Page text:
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Pesquisa Veterinária Brasileira

Print version ISSN 0100-736XOn-line version ISSN 1678-5150

Pesq. Vet. Bras. vol.23 no.2 Rio de Janeiro April/June 2003

http://dx.doi.org/10.1590/S0100-736X2003000200003 

Clinical and pathological study of an outbreak of obstructive urolithiasis in feedlot cattle in southern Brazil

 

Estudo clínico e anatomopatológico de um surto de urolitíase obstrutiva em bovinos confinados na Região Sul do Brasil

 

 

Alexandre Paulino LorettiI, *; Luciana Oliveira de OliveiraII; Cláudio Estêvão Farias CruzI; David DriemeierI

IDepartamento de Patologia Clínica Veterinária, Faculdade de Veterinária, Universidade Federal do Rio Grande do Sul (UFRGS), Av. Bento Gonçalves 9090, Cx. Postal 15094, Porto Alegre, RS 91540-000, Brasil
IIHospital de Clínicas Veterinárias (HCV), UFRGS, Porto Alegre, RS, Brasil

 

 


ABSTRACT

The epidemiology, clinical picture and pathology of an outbreak of urolithiasis in cattle in southern Brazil are described. The disease occurred in August 1999 in a feedlot beef cattle herd. Five out of 1,100 castrated steers were affected. Clinical signs included colic and ventral abdominal distension. White, sand-grain-like mineral deposits precipitated on the preputial hairs. Affected cattle died spontaneously 24-48 hrs after the onset of the clinical signs. Only one animal recovered after perineal urethrostomy. Necropsy findings included calculi blocking the urethral lumen of the distal portion of the penile sigmoid flexure, urinary bladder rupture with leakage of urine into the abdominal cavity and secondary fibrinous peritonitis. Daily water intake was low since water sources were scarce and not readily available. The animals were fed rations high in grains and received limited amounts of roughage. Biochemical analysis revealed that the calculi were composed of ammonium phosphate. A calcium-phosphorus imbalance (0.4:0.6) was detected in the feedlot ration. For the outbreak, it is suggested that contributing factors to urolith formation include insufficient fiber ingestion, low water intake and high dietary levels of phosphorus. No additional cases were observed in that feedlot after preventive measures were established. Similar dietary mismanagement in fattening steers has been associated with obstructive urolithiasis in feedlot beef cattle in other countries.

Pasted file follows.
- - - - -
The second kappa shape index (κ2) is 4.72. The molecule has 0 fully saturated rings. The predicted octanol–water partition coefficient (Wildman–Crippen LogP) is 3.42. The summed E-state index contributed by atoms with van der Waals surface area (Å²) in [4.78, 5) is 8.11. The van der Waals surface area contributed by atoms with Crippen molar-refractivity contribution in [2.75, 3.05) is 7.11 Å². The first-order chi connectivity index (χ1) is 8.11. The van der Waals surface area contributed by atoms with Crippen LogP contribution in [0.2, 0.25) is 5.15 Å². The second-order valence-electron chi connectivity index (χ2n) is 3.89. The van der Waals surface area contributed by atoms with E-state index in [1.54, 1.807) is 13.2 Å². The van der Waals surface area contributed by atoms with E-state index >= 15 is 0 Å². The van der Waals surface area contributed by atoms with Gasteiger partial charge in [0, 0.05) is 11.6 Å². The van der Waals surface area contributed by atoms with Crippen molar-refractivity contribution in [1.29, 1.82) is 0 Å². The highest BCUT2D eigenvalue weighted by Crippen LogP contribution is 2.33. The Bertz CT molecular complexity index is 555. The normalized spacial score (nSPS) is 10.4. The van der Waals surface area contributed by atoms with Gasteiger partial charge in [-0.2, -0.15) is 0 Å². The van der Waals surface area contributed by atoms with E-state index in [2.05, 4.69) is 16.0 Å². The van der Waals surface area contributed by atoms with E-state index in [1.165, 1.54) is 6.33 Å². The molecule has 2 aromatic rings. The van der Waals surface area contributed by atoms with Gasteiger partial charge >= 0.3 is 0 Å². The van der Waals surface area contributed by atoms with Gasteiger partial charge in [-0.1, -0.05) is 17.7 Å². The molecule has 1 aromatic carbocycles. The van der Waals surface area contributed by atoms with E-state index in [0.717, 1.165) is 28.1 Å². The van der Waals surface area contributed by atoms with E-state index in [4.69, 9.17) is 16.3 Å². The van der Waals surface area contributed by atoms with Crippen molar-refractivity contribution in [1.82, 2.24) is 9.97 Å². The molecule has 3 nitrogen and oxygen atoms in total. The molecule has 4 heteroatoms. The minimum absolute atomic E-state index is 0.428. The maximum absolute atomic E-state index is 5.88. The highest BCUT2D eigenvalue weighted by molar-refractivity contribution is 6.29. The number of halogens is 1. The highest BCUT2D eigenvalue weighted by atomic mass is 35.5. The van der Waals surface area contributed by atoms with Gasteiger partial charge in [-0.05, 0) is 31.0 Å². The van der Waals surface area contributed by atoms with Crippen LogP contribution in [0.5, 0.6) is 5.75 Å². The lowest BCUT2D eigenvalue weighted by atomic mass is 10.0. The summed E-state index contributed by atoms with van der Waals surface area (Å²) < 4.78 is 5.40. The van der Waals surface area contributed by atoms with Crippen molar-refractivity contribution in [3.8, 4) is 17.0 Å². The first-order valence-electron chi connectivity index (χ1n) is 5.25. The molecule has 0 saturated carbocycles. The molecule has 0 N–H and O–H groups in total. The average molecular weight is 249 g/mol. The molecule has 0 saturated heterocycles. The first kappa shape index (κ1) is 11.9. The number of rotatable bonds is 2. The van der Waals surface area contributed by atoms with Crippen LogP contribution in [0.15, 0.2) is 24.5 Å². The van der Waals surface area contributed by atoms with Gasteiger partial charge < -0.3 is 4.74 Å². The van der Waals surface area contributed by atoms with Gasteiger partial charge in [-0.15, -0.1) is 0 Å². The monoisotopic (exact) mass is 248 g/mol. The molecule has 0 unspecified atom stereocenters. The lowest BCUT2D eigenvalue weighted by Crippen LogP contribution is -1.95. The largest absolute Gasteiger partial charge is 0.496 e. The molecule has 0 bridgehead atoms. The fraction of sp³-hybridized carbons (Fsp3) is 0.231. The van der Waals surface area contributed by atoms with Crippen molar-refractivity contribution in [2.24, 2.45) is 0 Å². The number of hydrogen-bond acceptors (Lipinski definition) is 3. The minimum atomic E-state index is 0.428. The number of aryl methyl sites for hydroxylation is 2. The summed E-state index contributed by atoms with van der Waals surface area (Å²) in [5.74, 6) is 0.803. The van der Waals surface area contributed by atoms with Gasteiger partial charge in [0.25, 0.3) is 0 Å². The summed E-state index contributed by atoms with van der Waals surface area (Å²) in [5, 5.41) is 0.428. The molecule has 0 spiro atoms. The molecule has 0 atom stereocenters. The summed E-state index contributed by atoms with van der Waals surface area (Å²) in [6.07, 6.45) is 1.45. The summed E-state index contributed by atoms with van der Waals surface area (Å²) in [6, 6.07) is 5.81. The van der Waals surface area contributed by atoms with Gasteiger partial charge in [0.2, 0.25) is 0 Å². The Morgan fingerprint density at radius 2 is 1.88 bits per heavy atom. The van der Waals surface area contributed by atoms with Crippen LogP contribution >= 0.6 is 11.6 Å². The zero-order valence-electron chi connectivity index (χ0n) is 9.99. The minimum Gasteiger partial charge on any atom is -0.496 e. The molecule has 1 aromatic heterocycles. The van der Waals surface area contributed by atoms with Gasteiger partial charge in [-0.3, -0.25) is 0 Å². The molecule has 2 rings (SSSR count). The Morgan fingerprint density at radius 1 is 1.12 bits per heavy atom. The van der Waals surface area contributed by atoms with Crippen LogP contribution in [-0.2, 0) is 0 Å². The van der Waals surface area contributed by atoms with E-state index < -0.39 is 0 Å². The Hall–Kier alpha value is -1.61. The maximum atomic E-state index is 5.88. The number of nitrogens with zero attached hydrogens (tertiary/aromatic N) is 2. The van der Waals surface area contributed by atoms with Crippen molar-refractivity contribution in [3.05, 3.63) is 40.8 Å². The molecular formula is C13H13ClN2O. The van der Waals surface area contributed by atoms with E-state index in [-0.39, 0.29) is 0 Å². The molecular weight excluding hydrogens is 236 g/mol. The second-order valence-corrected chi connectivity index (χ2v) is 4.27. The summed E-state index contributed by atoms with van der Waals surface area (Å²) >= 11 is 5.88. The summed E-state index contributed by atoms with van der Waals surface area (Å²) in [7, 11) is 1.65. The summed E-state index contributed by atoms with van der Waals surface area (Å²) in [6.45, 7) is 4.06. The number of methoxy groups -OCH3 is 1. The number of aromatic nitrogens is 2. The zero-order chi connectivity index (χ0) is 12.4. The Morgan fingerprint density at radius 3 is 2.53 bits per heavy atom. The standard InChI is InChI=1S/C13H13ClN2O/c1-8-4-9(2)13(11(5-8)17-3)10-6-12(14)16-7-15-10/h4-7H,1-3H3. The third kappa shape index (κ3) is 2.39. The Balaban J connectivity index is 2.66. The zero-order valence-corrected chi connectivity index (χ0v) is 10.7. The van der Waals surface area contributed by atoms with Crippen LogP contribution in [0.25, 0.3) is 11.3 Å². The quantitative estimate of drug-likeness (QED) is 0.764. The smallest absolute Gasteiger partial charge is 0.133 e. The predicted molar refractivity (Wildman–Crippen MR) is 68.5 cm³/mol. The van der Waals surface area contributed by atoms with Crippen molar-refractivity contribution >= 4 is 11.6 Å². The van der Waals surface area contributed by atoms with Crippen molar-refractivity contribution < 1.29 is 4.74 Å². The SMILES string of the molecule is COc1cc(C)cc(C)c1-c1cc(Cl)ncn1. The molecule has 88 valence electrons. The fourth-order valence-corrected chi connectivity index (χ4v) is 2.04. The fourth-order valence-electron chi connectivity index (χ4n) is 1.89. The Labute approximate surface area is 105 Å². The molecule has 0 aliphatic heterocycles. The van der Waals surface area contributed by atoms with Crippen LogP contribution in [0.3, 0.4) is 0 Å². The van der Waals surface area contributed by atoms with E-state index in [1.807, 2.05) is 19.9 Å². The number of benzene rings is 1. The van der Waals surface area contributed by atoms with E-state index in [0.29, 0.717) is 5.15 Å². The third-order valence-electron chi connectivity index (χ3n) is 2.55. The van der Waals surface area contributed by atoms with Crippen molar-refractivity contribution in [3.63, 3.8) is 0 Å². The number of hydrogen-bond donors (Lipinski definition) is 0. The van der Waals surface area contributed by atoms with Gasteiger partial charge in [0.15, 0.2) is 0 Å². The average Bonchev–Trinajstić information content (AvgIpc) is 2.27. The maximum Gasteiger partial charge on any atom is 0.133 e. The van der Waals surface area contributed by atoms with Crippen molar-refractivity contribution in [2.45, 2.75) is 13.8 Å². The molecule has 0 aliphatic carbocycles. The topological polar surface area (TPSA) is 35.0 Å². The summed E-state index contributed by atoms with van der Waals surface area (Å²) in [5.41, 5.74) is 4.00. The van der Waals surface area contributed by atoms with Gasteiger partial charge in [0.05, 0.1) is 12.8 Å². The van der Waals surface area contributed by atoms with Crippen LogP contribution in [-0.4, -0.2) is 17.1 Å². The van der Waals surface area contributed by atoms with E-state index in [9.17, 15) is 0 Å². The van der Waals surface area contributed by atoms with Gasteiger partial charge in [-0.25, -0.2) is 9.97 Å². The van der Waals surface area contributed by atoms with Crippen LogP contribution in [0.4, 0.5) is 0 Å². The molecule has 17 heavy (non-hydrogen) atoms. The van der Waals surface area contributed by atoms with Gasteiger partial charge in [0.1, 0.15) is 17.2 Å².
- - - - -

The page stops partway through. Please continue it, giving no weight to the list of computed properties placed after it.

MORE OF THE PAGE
Index terms: Obstructive urolithiasis, uroperitoneum, cattle, feedlot, ammonium phosphate, southern Brazil.


RESUMO

Os aspectos epidemiológicos, clínicos e anatomopatológicos de um surto de urolitíase obstrutiva em bovinos são descritos. A enfermidade ocorreu em agosto de 1999 em um rebanho de bovinos de corte confinados na Região Sul do Brasil. De um total de 1.100 novilhos castrados, cinco foram afetados. O quadro clínico consistia em cólica, distensão abdominal ventral e acúmulo de material esbranquiçado, arenoso, aderido aos pêlos da bainha prepucial. Os animais afetados morriam espontaneamente 24-48h após o início dos sinais clínicos. Um animal se recuperou após uretrostomia perineal. Os achados de necropsia incluíam a presença de urólitos obstruindo a luz uretral na porção distal da flexura sigmóide peniana, ruptura da bexiga com extravasamento de urina para a cavidade abdominal e peritonite fibrinosa difusa. O consumo diário de água era pequeno devido à escassez e acesso limitado às fontes hídricas. Os novilhos recebiam alimentação rica em grãos e pobre em forragem. A análise química revelou que os cálculos urinários eram formados por fosfato e amônio. Um desequilíbrio na relação cálcio-fósforo (0,4:0,6) foi constatado através da análise da ração utilizada. No presente relato, sugere-se que os fatores associados com a formação de urólitos foram o fornecimento insuficiente de fibra, a ingestão limitada de água e os níveis elevados de fósforo da ração. Não foram observados mais casos da enfermidade após o estabelecimento de medidas para prevenir a ocorrência de urolitíase neste rebanho. De forma semelhante, erros de manejo na alimentação de bovinos confinados têm sido associados à ocorrência de urolitíase em outros países.